“People analytics” is a term that gets a lot of people (myself included!) very excited. But the idea of people analytics isn’t exactly new anymore. So the question now is, how are we using people data to uncover important insights and then actually act on them?
This week on #WorkTrends, we’re talking to a people-analytics pro, Kate Hastings, senior director of insights at LinkedIn, about how HR is using people data to eliminate bias, close the gender gap and drive better outcomes.
You can listen to the full episode below, or keep reading for this week’s topic. Share your thoughts with us using the hashtag #WorkTrends.
Welcoming the Age of People Analytics
Hastings says that just seeing job descriptions about people analytics is exciting. Her background is in management consulting, and she remembers the first time she saw the term, in a job description at Gartner. “Not many people get inspired by job descriptions, but it talked about using an organization’s data to make better people decisions and how important that was to the overall corporate strategy and bottom line,” she says.
“I was so inspired, because I felt like this was an underused opportunity for analytics.” She knew she could bring her analytical mindset to make an impact on issues she cared about — making work a great experience, helping people be more productive and making organizations more successful through people.
But she admits that she hadn’t often thought about “data” and “HR” in the same sentence: “When I had worked with HR in the past, that hadn’t been the most data-driven part of the organization, and I felt like there was really an opportunity to bring that data mindset and make better decisions for everyone.”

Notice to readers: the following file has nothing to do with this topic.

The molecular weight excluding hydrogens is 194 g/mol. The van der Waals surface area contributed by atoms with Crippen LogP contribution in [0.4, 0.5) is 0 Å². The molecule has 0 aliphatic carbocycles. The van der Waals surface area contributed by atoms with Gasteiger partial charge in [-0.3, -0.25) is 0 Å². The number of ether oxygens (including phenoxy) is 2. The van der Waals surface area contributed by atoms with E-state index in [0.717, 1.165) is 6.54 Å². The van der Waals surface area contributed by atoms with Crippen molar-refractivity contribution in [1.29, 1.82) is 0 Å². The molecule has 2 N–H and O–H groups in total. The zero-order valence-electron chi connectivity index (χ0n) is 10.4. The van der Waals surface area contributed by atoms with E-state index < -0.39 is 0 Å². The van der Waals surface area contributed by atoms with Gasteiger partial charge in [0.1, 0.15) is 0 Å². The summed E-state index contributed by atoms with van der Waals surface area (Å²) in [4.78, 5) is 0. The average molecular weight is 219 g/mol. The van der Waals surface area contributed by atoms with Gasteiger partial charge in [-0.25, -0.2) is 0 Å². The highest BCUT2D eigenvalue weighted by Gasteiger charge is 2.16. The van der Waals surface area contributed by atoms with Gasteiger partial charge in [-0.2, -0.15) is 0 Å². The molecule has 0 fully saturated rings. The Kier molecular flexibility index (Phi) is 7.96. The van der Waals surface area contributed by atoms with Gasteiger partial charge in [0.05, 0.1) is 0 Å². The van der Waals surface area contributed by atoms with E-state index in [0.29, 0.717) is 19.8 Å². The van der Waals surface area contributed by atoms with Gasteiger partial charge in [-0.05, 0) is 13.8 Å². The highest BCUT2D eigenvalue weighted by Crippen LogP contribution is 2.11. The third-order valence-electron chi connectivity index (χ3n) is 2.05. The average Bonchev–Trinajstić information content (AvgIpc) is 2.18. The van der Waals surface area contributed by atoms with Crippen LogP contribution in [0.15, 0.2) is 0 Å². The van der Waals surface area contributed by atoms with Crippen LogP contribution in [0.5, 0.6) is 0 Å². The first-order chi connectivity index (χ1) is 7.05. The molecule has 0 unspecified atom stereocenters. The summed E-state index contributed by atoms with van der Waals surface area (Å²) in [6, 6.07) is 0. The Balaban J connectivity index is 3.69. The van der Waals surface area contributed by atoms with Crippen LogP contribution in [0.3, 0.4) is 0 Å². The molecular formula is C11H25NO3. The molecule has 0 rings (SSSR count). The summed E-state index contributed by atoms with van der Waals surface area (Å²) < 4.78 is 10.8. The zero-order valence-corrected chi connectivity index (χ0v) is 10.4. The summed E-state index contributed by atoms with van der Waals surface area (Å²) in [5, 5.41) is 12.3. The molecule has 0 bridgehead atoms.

The real draw of people analytics is making more fair, consistent decisions about people at work, she says: “It feels like we’re all on the same page.” In other words, math evens the playing field.
Using Data to Address Big Challenges
Big challenges like diversity, the gender gap and bias in hiring are on leaders’ minds, and Hastings says people analytics can help. “In a recent LinkedIn survey, we asked recruiting leaders about the trends they’re most interested in, and diversity was number one. People are really thinking about how we can make our organizations stronger.”
She says the first step is quantifying the problem. For example, she says, “we’ve always known there was an issue in terms of the gender gap in leadership, and the big step forward is that we’re able to quantify it. That’s allowing us to do all kinds of things toward solving it. We’re nowhere near solving it yet, but we have a sense of how large the problem is and we understand some of the opportunities.” She points to metrics about what happens when an organization has more gender balance and diversity: There’s a positive correlation to better performance. Once we can quantify both the problem and the potential outcome of making major change, we can start to build programs to get us there.
The Next Phase: Breaking Down Silos
Hastings has seen a change happening in HR over the past 15 years. HR has followed the lead of other functions, like marketing, to pay closer attention to collecting and studying data and making more informed decisions.
But we still have a long way to go. She points to a recent Deloitte study that shows only 8 percent of companies feel like they have usable data about talent.
“I think the next frontier is breaking down silos,” she says. Instead of thinking about a very compartmentalized set of activities (“First we recruit you, then we onboard you, then we make sure your rewards are what they should be and then we train you”), she hopes HR can think about the entire end-to-end journey.
Part of breaking down those silos is working across functions. “McKinsey has been talking about how the CHRO and the CFO and the CEO need to work together as a group of three to really think about how to implement change in their organizations, and I love the idea of people-first organizations working in that way,” she says.
Continue the conversation. Join us on Twitter (#WorkTrends) for our weekly chat on Wednesdays at 1:30 p.m. Eastern, 10:30 a.m. Pacific or anywhere in the world you are joining from to discuss this topic and more.